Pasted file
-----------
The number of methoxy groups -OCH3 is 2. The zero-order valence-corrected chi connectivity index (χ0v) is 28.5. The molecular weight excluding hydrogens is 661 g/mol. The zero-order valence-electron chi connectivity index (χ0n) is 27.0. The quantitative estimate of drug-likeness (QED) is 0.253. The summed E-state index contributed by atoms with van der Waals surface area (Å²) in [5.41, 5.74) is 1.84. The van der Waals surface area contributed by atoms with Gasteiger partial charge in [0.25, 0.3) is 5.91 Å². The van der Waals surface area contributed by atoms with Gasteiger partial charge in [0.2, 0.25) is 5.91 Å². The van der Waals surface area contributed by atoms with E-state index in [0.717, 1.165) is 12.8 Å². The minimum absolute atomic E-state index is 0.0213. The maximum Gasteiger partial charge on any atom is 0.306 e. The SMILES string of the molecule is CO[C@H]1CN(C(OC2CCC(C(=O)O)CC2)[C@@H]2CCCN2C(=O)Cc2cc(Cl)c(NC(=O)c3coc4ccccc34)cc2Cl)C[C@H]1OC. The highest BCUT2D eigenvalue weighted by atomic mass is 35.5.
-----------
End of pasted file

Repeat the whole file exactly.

The number of methoxy groups -OCH3 is 2. The zero-order valence-corrected chi connectivity index (χ0v) is 28.5. The molecular weight excluding hydrogens is 661 g/mol. The zero-order valence-electron chi connectivity index (χ0n) is 27.0. The quantitative estimate of drug-likeness (QED) is 0.253. The summed E-state index contributed by atoms with van der Waals surface area (Å²) in [5.41, 5.74) is 1.84. The van der Waals surface area contributed by atoms with Gasteiger partial charge in [0.25, 0.3) is 5.91 Å². The van der Waals surface area contributed by atoms with Gasteiger partial charge in [0.2, 0.25) is 5.91 Å². The van der Waals surface area contributed by atoms with E-state index in [0.717, 1.165) is 12.8 Å². The minimum absolute atomic E-state index is 0.0213. The maximum Gasteiger partial charge on any atom is 0.306 e. The SMILES string of the molecule is CO[C@H]1CN(C(OC2CCC(C(=O)O)CC2)[C@@H]2CCCN2C(=O)Cc2cc(Cl)c(NC(=O)c3coc4ccccc34)cc2Cl)C[C@H]1OC. The highest BCUT2D eigenvalue weighted by atomic mass is 35.5.